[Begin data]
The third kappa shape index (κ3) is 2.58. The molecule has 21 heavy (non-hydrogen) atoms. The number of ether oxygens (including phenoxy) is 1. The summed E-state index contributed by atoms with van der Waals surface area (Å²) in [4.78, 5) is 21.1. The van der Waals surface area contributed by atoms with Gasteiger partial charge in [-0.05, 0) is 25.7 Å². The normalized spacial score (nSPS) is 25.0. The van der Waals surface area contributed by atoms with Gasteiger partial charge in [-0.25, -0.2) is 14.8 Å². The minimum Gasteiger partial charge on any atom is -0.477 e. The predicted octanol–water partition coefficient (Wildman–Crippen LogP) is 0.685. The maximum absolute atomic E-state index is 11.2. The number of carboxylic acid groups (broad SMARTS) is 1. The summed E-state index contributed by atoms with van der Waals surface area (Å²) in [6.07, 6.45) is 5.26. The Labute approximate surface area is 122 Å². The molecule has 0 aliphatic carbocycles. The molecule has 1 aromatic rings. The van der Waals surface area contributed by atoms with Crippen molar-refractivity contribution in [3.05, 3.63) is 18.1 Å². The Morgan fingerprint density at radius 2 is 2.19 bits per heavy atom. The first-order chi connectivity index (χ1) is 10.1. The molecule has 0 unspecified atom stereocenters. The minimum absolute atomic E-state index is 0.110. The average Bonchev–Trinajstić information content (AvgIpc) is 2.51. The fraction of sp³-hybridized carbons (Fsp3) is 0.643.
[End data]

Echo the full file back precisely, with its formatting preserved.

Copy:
The third kappa shape index (κ3) is 2.58. The molecule has 21 heavy (non-hydrogen) atoms. The number of ether oxygens (including phenoxy) is 1. The summed E-state index contributed by atoms with van der Waals surface area (Å²) in [4.78, 5) is 21.1. The van der Waals surface area contributed by atoms with Gasteiger partial charge in [-0.05, 0) is 25.7 Å². The normalized spacial score (nSPS) is 25.0. The van der Waals surface area contributed by atoms with Gasteiger partial charge in [-0.25, -0.2) is 14.8 Å². The minimum Gasteiger partial charge on any atom is -0.477 e. The predicted octanol–water partition coefficient (Wildman–Crippen LogP) is 0.685. The maximum absolute atomic E-state index is 11.2. The number of carboxylic acid groups (broad SMARTS) is 1. The summed E-state index contributed by atoms with van der Waals surface area (Å²) in [6.07, 6.45) is 5.26. The Labute approximate surface area is 122 Å². The molecule has 0 aliphatic carbocycles. The molecule has 1 aromatic rings. The van der Waals surface area contributed by atoms with Crippen molar-refractivity contribution in [3.05, 3.63) is 18.1 Å². The Morgan fingerprint density at radius 2 is 2.19 bits per heavy atom. The first-order chi connectivity index (χ1) is 10.1. The molecule has 0 unspecified atom stereocenters. The minimum absolute atomic E-state index is 0.110. The average Bonchev–Trinajstić information content (AvgIpc) is 2.51. The fraction of sp³-hybridized carbons (Fsp3) is 0.643.